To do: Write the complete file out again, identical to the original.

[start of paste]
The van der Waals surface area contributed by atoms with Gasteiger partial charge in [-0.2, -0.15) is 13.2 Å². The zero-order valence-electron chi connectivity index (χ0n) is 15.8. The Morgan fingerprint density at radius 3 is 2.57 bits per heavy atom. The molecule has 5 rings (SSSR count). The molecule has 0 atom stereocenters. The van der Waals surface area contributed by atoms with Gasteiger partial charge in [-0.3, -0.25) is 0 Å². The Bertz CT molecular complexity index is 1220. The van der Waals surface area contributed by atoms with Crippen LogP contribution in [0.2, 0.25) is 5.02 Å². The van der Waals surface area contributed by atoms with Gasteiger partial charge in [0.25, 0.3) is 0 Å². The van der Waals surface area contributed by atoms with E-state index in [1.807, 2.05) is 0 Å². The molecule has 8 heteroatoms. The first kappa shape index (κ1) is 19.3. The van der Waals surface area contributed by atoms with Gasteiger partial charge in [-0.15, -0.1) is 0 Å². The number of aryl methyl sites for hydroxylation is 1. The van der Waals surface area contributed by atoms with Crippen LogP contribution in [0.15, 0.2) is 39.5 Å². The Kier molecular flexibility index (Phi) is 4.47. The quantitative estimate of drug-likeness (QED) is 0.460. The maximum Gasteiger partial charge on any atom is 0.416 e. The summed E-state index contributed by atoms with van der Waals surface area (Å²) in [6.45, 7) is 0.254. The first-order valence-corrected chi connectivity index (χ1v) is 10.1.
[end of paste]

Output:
The van der Waals surface area contributed by atoms with Gasteiger partial charge in [-0.2, -0.15) is 13.2 Å². The zero-order valence-electron chi connectivity index (χ0n) is 15.8. The Morgan fingerprint density at radius 3 is 2.57 bits per heavy atom. The molecule has 5 rings (SSSR count). The molecule has 0 atom stereocenters. The van der Waals surface area contributed by atoms with Gasteiger partial charge in [-0.3, -0.25) is 0 Å². The Bertz CT molecular complexity index is 1220. The van der Waals surface area contributed by atoms with Crippen LogP contribution in [0.2, 0.25) is 5.02 Å². The van der Waals surface area contributed by atoms with Gasteiger partial charge in [0.25, 0.3) is 0 Å². The van der Waals surface area contributed by atoms with E-state index in [1.807, 2.05) is 0 Å². The molecule has 8 heteroatoms. The first kappa shape index (κ1) is 19.3. The van der Waals surface area contributed by atoms with Gasteiger partial charge in [-0.15, -0.1) is 0 Å². The number of aryl methyl sites for hydroxylation is 1. The van der Waals surface area contributed by atoms with Crippen LogP contribution in [0.15, 0.2) is 39.5 Å². The Kier molecular flexibility index (Phi) is 4.47. The quantitative estimate of drug-likeness (QED) is 0.460. The maximum Gasteiger partial charge on any atom is 0.416 e. The summed E-state index contributed by atoms with van der Waals surface area (Å²) in [6.45, 7) is 0.254. The first-order valence-corrected chi connectivity index (χ1v) is 10.1.